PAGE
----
Why Not Taking Care of Yourself Is Selfish

Hi, my name is Sarah and I am a Recovering Mother. For years, I was Everyone Else’s Mom but I never took care of myself. I thought this was noble. I assumed this meant I sacrificed more than others. I believed having my phone on 24/7 sent the message I cared more for others than I did myself.
It was so bad that when the flight attendant gave her safety schpeel about putting the oxygen mask on yourself before you help your seatmate, I thought, How selfish. I wish I was joking. 
In my mind, I was such a good Christian. But why was I so tired and resentful? 
It’s because I was a savior, a mother to all the wrong people. Instead of nurturing myself first so I could care for others with true altruism, no strings attached, I sought to heal others so they might turn and help me. 
It was a transactional love, a love that hoped for something in return. A neglected soul cannot love unconditionally, even if it wanted to. 
This unmet need grew into an addiction, my illness. The more I helped others, the sicker I got. My soul in chaos and disarray, I frantically wondered when someone would come to take care of me the way I cared for others. 
I grew bitter. I felt no one saw me. But still I served. Because someone would come eventually, right? 
It took me 32 years to learn no one was coming. 
Driving home from work one afternoon, I silently griped to myself about all the work I was doing and how no one else worked as hard as me. I am so tired, I thought, as the long list of my many contributions to the world unfurled before me for the millionth time. This list was my proof that I was more loving and sacrificial than most people. But this list was also the reason I was one of the angriest people I knew. 
I wondered when someone was going to pay attention to me and give me what I need since I take care of everyone else. 
Out of nowhere, a disconcerting truth crashed the pity party. “Sarah, no one is going to take care of you. There is no mother coming with chicken soup. If you don’t take care of you, no one will.”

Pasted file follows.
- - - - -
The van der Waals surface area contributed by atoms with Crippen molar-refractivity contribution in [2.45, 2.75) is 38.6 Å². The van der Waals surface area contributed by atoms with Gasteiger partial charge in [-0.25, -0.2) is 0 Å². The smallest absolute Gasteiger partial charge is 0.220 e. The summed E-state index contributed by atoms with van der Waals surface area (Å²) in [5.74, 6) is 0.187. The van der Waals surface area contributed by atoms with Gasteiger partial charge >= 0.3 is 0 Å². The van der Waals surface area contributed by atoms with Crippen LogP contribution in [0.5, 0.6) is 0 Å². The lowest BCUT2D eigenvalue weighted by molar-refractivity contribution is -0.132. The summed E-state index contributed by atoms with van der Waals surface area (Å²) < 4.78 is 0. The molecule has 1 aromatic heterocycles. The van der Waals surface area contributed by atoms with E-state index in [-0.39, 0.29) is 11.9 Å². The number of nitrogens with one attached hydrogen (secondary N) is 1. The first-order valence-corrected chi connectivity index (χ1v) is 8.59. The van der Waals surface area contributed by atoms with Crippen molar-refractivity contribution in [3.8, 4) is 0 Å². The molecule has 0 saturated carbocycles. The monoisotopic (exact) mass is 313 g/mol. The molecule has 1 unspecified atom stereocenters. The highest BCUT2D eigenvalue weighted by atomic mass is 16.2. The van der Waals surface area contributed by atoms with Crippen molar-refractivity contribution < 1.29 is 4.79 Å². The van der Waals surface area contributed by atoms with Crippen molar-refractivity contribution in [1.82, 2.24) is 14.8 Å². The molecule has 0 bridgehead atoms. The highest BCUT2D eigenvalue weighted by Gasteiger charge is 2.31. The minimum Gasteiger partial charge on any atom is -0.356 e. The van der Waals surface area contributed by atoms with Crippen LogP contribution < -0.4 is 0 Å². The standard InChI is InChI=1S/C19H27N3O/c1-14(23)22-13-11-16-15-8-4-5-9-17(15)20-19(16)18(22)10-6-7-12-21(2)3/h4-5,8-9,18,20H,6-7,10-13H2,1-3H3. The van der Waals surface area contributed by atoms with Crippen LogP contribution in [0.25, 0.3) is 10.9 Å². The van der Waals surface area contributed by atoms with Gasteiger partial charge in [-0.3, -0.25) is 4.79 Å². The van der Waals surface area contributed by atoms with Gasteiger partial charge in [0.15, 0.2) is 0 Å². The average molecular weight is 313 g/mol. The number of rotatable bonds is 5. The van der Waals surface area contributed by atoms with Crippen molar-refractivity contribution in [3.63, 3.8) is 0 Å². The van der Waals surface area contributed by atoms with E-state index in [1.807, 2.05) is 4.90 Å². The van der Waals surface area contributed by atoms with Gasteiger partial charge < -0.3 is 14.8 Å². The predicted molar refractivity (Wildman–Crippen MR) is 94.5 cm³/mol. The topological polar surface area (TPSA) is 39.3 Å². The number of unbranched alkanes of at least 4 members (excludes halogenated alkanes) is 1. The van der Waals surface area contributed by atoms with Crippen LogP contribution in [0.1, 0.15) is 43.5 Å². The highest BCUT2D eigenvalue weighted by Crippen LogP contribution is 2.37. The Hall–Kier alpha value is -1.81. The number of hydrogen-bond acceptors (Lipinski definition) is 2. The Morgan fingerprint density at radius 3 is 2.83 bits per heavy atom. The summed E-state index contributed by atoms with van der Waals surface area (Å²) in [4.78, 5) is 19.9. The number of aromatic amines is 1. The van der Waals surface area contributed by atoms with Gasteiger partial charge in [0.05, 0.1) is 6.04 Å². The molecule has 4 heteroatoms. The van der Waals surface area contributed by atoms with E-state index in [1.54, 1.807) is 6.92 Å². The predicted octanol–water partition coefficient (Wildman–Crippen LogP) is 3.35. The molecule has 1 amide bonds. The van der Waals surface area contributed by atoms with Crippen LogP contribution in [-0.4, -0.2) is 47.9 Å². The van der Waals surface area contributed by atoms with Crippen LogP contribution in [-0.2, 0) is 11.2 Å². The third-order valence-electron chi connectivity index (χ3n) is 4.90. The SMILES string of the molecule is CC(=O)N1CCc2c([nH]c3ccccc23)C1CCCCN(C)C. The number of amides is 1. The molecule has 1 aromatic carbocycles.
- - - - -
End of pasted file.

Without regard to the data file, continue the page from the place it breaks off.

Ouch. It sounded a little like blasphemy. There is no mother coming? But wasn’t God going to take care of me? 
The truth stung, forcing me to reckon with it. I replayed the words again. “If you don’t take care of you, no one will.” The message was not that I was alone or that God was leaving me. It was a reminder to be responsible for myself. My faux selflessness was getting called out as selfishness. And it hurt. 
After all, a fruit of the Spirit is self-control. Me in control of, responsible for, me. A self-controlled person who knows when to say “Yes” and “No” to others and takes ownership of the state of her own soul displays evidence of the work of the Holy Spirit in her life. It is a person who is not in control of herself, who compulsively says “Yes”, and believes sacrifice without self-care is holy, this person is imprisoned by her own unmet needs. 
Because no one but me will stand before God on behalf of my soul’s condition.
So to all you Recovering Parents out there, the ones who say “Yes” when they mean “No” and are waiting for someone to take care of them, put on your oxygen mask first because it is impossible to care for others with pure generosity, seeking nothing in return, if you have not first met the needs of your own body, soul and mind. 
Stop demanding others care for you by taking care of everyone but yourself. If you need something, say something. Entrust yourself to one good friend or mentor. Be responsible for the state of your soul because no one else will be.

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6 thoughts on “Why Not Taking Care of Yourself Is Selfish

  1. Thanks for that challenge Sarah. I’ve discovered that you don’t have to be a parent to find yourself constantly saying yes when there are times when you should be saying no. Sometimes a work situation can feel like you’re always cleaning up after children, settling squabbles etc. And you’re right, we do need to be responsible for our own care.


    1. Ann, you are so right. I had this problem way before I actually had kids. Being a parent to people and not nurturing yourself doesn’t have much to do with being a mom or dad, really. It’s a state of our souls. Thank you for reading.


  2. So good! This post reminded me of when Jesus took a nap on the ship during the storm. Everyone on board was frantic, fearful for their lives. What was Jesus doing? Recharging his batteries.


    1. I love it. Definitely ties in with your Do No Work ideas, you’re right. And most of us forget that rest isn’t optional – it’s a command. Whoa!


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